It's set in the future but it looks like the past. The world is at peace, people live in quaint country villages - but there is a price for the ideal: one's own mind.
I discovered "The Tripods" when the BBC first began running trailers for it in 1984. I was just 14-years-old, and spellbound by the metal giants and their Capping of the populace.
The transition from primary school to secondary school had not been an easy one for me. I was shocked by the sudden change in the speech and behaviour of my peers, the way they altered depending on whose company they were in. They seemed interested only in being accepted and popular, and I tended to rail against this.
A curious child, I was inclined to question the status quo, to ask that most perplexing of questions: Why? Met with ridicule from my peers and bemusement from some of my teachers, I was always on the outside looking in - and to this day I am drawn to the road less travelled.
At 14, it seemed that no one really understood where I was coming from. And then "The Tripods" came.
Here was a programme which suggested that the populace at large preferred to simply accept things as they are. Questioning the system in which they lived was not an option, and anyone who showed signs of independent thinking was be rooted out. And yet, in that world, young men and women were gathering together, journeying to the mountains where freedom reigned and a plan was being hatched to overthrow the alien rulers.
When Ozymandias found young Will Parker and enlightened him, I felt enlightened too. "Once that Cap goes on," he teased, "out go other things... A sense of wonder, curiosity, and rebellion." I too was determined not to be Capped. I knew it was a battle for the mind.
It fascinated me when Will, his cousin Henry, and their friend Beanpole rested at the French chateau. The threat to their individuality didn't come from the Tripods, the Cap or the Black Guards, but rather the luxury in which they now found themselves - and for Will, falling in love with a Capped girl. Of course, the first allegiance of the Capped is to the Tripods, and when Eloise offers herself up to serve in their City of Gold, Will is forced to sober up.
The idea of posing as Capped athletes and infiltrating the Tripods' City of Gold was a potent one. Here, Henry finds himself replaced by the prickly Fritz, and it is only he and Will who succeed in discovering the truth - that the Tripods are vehicles for the alien Masters, a race bent on colonising the earth and converting the atmosphere to suit their own needs. I was eager to see how the Freemen would defeat them -
And then it was over. The final third of the trilogy was never filmed. It goes without saying that I was absolutely gutted when I realised the series was not going to be completed.
I watched my video recordings, and always paused it on the opening caption "Based on the Tripods trilogy by John Christopher". I so desperately wanted to meet the author, and imagined myself paying him a visit and talking Tripods.
But it wasn't all for nothing. Through the series, I discovered the books upon which the show was based and grew to love the story even more.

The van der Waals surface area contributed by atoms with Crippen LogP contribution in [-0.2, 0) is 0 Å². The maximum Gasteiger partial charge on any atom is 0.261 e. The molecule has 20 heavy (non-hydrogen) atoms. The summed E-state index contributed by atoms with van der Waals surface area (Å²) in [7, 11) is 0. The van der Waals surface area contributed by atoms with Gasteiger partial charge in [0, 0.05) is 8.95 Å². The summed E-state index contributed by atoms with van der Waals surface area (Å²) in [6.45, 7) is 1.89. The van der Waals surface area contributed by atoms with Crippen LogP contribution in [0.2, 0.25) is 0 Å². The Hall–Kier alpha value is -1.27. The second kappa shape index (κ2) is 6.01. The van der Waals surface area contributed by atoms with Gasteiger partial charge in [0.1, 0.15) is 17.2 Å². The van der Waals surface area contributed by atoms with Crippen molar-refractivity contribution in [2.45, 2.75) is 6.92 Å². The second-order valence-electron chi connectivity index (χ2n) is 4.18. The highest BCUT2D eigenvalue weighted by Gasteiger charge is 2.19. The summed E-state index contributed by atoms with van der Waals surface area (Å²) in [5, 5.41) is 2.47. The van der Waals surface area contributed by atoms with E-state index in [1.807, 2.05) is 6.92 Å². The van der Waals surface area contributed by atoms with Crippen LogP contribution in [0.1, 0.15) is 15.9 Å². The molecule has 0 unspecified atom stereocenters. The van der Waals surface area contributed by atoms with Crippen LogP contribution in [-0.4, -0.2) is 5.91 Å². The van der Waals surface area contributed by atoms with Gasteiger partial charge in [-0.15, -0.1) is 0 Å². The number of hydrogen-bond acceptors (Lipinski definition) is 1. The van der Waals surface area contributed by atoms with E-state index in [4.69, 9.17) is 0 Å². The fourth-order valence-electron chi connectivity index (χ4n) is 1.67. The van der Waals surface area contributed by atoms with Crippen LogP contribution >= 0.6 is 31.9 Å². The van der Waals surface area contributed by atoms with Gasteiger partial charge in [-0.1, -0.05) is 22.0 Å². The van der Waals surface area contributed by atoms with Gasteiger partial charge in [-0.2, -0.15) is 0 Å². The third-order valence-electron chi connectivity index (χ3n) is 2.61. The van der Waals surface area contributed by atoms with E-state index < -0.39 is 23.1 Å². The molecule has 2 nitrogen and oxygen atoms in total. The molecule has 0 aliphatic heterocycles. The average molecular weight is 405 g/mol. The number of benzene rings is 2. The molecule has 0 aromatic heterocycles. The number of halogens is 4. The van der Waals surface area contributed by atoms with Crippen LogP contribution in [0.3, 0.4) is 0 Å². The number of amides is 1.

Everything came full circle a good 20 years later, when, having discovered I have borderline Asperger syndrome, published my autobiography "The Feeling's Unmutual". Amazingly, John Christopher (real name Sam Youd) agreed to endorse it! And the endorsement led to my being invited to his home to drink tea and talk Tripods. A real dream come true.
But it didn't stop there. Earlier this year, along with a handful of other fans, I was privileged to meet actors Jim Baker (Henry) and Robin Hayter (Fritz). It was a tremendous experience. Robin has since honoured me by reading my children's novel "Anne Droyd and Century Lodge". All these years on, one of my boyhood heroes is a fan of mine. Incredible!
It's bit of an understatement to say "The Tripods" has been an important part of my life. I am thrilled that the BBC has at long last recognised it to be the television classic that it truly is.
I very much identified with the character of the Doctor. I used to long for the freedom that he seemed to have. At junior school I wished I was like Tom Baker: confident, care free, championing the underdog. In my teens, I was a bit like Colin Baker: slightly aloof (got rid of that now, thankfully!), awkward, poor social skills, driven by a strong moral conscience, terrible dress sense. Along with John Christopher, Colin Baker endorsed my book "The Feeling's Unmutual". Twenty years after his departure, the hero of my adolescence says he identifies with me. I'm bowled over.
A man turns his back on the world system and then is imprisoned in a bizarre parody of it. An apparent paradise full of overtly cheerful folk ("Be seeing you!"), where personal names are exchanged in favour of numbers. "I am not a number," insists the prisoner, "I am a person."
As I entered my twenties, The Prisoner was my role model.
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Having Lived in New Zealand I remember the Tripods well if not a little late to be broadcast in NZ. The theme music was the first to hit me and I was lucky to optain a CD of the series. I do remember reading the books 1-2-3 and thus was a little disapointed how it was adapted to TV. Series one was ok but the other two went far away from the books. Its hard to recall how much as series two and three never got to a DVD release and I not sure they if they are on VHS?